(Reuters) – Thousands of Deere & Co workers began a strike on Thursday, the United Auto Workers (UAW) said, days after overwhelmingly rejecting a six-year labor contract that was agreed on with the tractor maker.
Earlier this month, the world’s largest farm equipment maker and the UAW union reached an agreement after weeks of negotiation on wages and other benefits, but 90 percent of the union’s workers voted against the deal.
The tentative deal covered about 10,000 production and maintenance employees across 14 facilities in the United States.
“Pickets have been set up, and our members are organized and ready to hold out and fight for a contract they believe meets their needs,” Ron McInroy, director of UAW Region 4, said on Thursday.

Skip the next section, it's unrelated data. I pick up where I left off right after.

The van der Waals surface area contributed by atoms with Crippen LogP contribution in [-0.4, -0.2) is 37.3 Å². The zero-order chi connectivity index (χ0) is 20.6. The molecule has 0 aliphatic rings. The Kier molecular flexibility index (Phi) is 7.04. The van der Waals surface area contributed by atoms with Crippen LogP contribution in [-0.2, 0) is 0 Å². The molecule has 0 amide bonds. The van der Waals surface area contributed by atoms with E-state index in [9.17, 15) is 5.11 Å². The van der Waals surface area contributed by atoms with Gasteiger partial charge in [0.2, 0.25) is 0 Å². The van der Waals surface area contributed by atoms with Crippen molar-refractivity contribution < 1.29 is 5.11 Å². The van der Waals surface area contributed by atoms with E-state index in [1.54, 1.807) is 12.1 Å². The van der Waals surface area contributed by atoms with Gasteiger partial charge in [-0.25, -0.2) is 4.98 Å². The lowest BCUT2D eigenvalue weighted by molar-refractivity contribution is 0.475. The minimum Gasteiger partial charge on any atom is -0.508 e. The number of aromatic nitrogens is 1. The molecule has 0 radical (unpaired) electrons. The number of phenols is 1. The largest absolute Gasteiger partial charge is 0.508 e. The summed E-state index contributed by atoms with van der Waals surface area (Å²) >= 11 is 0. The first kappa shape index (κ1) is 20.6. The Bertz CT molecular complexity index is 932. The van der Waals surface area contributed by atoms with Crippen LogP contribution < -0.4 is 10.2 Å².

Separately, Deere said it remained committed to reaching a new agreement, adding that it had not yet estimated when it would complete negotiations.
The now-rejected offer would have given 5 percent wage hikes for some workers and 6 percent for some others. The proposed deal had also called for 3 percent raises in 2023 and 2025.
The workers understand that they had to make concessions on some benefits in the past and now they want to get some of it back at a time when Deere is doing “very well financially” and labor shortages persist industry-wide, a source familiar with the talks told Reuters.
Deere, which has about 27,500 employees in the United States and Canada, had earlier said its operations would continue as normal.
The strike is set to take place in the middle of the U.S. corn and soybean harvest season, at a time when farmers are struggling to find parts for tractors and combines.
The last strike against Deere by the UAW was in 1986 when workers sat out for 163 days.
The company, due to report full-year results late November, has forecast a record net income of US$5.7 billion to US$5.9 billion.